YORK COUNTY, Va. (WRIC) — A centuries-old artifact found on a Virginia highway could be a rare ‘witch bottle,’ according to William & Mary researchers.
The bottle was discovered as part of an archaeological dig at Redoubt 9, a Civil-War era-site, now known as exits 238 to 242 on Interstate-64 in York County.
“It was this glass bottle full of nails, broken, but all there, near an old brick hearth,” said Joe Jones, director of the William & Mary Center for Archaeological Research (WMCAR). “We thought it was unusual, but weren’t sure what it was.”
WMCAR founder Robert Hunter and member Oliver Mueller-Heubach theorized the artifact’s contents are reminiscent of a “rare ritual item known as a “witch bottle,” used to ward off evil spirits.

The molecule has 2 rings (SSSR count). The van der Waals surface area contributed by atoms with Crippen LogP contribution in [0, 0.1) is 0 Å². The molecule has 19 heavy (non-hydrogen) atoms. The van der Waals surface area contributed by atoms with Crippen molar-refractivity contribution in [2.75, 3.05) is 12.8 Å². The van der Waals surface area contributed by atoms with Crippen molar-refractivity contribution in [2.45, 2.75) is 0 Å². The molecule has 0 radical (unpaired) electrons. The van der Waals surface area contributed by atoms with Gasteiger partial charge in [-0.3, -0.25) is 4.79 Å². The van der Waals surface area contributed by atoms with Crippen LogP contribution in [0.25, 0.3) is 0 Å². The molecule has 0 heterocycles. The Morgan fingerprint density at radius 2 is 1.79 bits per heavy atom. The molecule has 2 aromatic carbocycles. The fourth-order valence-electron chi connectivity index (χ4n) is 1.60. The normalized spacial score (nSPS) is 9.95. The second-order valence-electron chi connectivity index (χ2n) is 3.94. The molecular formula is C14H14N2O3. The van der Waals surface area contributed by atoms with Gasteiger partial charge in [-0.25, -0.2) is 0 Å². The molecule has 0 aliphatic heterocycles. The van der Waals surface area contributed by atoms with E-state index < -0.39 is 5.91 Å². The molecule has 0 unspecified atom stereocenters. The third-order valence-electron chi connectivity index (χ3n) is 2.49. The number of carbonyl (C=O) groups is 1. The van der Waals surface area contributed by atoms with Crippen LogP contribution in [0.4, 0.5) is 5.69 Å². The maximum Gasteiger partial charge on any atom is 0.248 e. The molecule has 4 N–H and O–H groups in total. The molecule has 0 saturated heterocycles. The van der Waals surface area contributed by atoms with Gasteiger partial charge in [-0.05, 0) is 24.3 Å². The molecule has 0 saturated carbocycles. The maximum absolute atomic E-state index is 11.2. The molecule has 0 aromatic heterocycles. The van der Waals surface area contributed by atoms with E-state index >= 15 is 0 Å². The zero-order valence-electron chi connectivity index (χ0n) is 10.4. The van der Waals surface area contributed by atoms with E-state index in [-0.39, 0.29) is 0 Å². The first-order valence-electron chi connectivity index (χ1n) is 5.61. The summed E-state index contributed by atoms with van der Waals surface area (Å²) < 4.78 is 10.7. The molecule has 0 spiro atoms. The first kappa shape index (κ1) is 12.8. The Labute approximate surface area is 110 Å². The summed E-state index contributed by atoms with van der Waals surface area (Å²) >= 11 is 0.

“An afflicted person would bury the nail-filled bottle under or near their hearth,” the release read. “With the idea that the heat from the hearth would energize the nails into breaking a witch’s spell.”
Jones says the discovery is “a good example of how a singular artifact can speak volumes.”
“It’s really a time capsule representing the experience of Civil War troops,” he said. “A window directly back into what these guys were going through occupying this fortification at this period in time.”
While the bottle may be centuries old, researchers can’t say with certainty whether the artifact was used for witchcraft. Jones explained that most witch bottles contain relics of those who buried them. The afflicted would add nail clippings, locks of hair and even urine to witch bottles.
“Perhaps the nails in the bottle were put there not by enlisted men using the bottle as an expedient container,” Jones said. “But instead by an officer who felt especially threatened occupying hostile territory.”
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